Final Fantasy Creator Busts One of the Franchise’s Oldest Myths

The last illusion shattered.

Final Fantasy I Yoshitaka Amano art
Square Enix

Over its 35-year history, Final Fantasy has become one of the most beloved video game franchises in the world. While the series continues to deliver incredible experiences, like this year’s Final Fantasy XVI, fans are equally enamored with the behind-the-scenes stories of how the franchise was made.

One of the longest-running mysteries surrounding the series is the meaning behind the name Final Fantasy, and in a recent fire-side chat from Square Enix, series creator Hironobu Sakaguchi finally set the record straight.

As the legend goes, the original 1987 game was titled Final Fantasy to reflect the dire situation at developer and publisher Square. The idea was that this game was the final fantasy of the company, and if it didn’t succeed then the company would go bankrupt. The myth also says that creator Hironobu Sakaguchi saw this as potentially being the last game he would develop before quitting game development. This has been the rumored reasoning behind the title Final Fantasy, for almost as long as the series itself has been around, but it has never been confirmed.

In reality “it's not actually that cool of a story,” says Sakaguchi.

On July 11th, Square released the Final Fantasy 35th Anniversary Special Interview on its YouTube. The interview brings together Sakaguchi, as well as Brand Manager Yoshinori Kitase (who has taken multiple roles throughout the franchise’s history), and pixel artist Kazuko Shibuya. The interview is a celebration of the franchise’s 25th anniversary and the Final Fantasy Pixel Remaster.

Eight minutes into the interview, the three are asked about the reason for the name Final Fantasy. This is when Sakaguchi reveals that the reality is much simpler and less poetic than what fans have come to believe.

Sakaguchi wanted to be able to shorten the name because, “at the time, Dragon Quest had started to establish itself and was shortened to 'Drakue'.” According to Sakaguchi the name was originally going to be Fighting Fantasy and shortened to FF, but due to trademark issues (Fighting Fantasy is a series of single-player gamebooks) the team had to think of something else.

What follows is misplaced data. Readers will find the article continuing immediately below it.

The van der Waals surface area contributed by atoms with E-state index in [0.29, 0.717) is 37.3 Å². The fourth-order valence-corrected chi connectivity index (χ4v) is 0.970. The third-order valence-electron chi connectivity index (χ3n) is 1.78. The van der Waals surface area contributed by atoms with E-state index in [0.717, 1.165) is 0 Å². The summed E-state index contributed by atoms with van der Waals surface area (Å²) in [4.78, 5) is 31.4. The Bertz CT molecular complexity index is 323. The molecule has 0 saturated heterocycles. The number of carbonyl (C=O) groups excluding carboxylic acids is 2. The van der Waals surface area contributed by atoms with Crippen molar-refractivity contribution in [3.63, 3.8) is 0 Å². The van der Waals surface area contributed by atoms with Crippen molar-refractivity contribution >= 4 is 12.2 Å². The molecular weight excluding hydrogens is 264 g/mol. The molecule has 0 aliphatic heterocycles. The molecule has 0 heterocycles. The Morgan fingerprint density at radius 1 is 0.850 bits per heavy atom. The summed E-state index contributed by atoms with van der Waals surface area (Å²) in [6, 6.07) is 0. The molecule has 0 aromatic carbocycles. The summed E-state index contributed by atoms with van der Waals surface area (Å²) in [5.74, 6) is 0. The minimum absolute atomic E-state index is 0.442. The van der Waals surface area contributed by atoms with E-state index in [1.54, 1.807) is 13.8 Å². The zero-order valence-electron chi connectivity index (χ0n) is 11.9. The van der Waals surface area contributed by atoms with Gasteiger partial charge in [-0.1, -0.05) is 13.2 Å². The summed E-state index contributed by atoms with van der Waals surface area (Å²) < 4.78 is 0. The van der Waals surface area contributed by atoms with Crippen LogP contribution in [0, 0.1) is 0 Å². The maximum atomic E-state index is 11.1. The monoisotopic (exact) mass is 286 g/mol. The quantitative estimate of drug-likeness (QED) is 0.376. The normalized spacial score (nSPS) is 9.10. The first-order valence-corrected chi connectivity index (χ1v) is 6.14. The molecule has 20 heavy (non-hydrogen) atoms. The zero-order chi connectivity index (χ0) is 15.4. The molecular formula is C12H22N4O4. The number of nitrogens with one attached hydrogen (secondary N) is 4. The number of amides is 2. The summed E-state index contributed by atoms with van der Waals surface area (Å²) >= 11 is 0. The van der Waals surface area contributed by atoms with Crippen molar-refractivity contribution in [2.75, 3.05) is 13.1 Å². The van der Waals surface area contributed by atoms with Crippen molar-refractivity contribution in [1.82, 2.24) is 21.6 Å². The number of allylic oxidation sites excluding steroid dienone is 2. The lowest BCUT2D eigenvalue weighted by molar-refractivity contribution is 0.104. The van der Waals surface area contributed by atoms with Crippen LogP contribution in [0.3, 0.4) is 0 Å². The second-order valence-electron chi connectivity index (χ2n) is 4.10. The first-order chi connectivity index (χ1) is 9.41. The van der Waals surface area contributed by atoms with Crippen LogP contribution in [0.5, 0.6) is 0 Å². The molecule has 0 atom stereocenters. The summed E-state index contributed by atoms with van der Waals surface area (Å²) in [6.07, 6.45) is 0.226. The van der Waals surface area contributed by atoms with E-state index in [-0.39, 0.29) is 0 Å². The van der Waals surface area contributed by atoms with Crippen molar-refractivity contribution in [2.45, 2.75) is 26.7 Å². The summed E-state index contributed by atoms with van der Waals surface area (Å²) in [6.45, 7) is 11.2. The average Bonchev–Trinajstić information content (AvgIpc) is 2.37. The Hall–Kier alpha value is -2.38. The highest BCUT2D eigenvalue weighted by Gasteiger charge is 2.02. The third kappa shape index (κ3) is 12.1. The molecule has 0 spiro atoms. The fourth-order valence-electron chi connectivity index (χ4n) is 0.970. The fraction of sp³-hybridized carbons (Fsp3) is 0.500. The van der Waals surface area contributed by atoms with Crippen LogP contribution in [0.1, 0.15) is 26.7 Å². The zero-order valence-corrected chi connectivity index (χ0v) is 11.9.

The series was initially titled Fighting Fantasy.

Square Enix

“So we reluctantly went with Final Fantasy as a last resort.” Sakaguchi recounts while bursting into laughter.

As for how the urban legend behind the name came to be, Sakaguchi also has an answer. “There was once a primary school English teacher who wrote Final Fantasy on the whiteboard, and explained to the class that it means “the ultimate illusion” in Japanese,” says Sakaguchi, “So the kids sent me a postcard because that was how long ago it was, and it said ‘our teacher told is it means this, is that true?’”

Sakaguchi’s response? “The second it arrived I said, ‘We’re using this!’ So, I told everyone present that’s what Final Fantasy really means now. It’s ‘the last illusion’ from now on, OK?!”

The truth behind Final Fantasy’s name is a fascinating reveal of the truth behind one of gaming’s biggest myths. But it also gives insight into how Sakaguchi and the original developers of the series thought about what the game would be.

Fighting Fantasy would have been an apt name for a game so focused on combat and a series that would go on to be defined as greatly by its deep combat systems as much as its emotional stories. In some ways, Final Fantasy XVI’s action-forward combat feels like a full-circle moment due to its heavy emphasis on incredible fighting.

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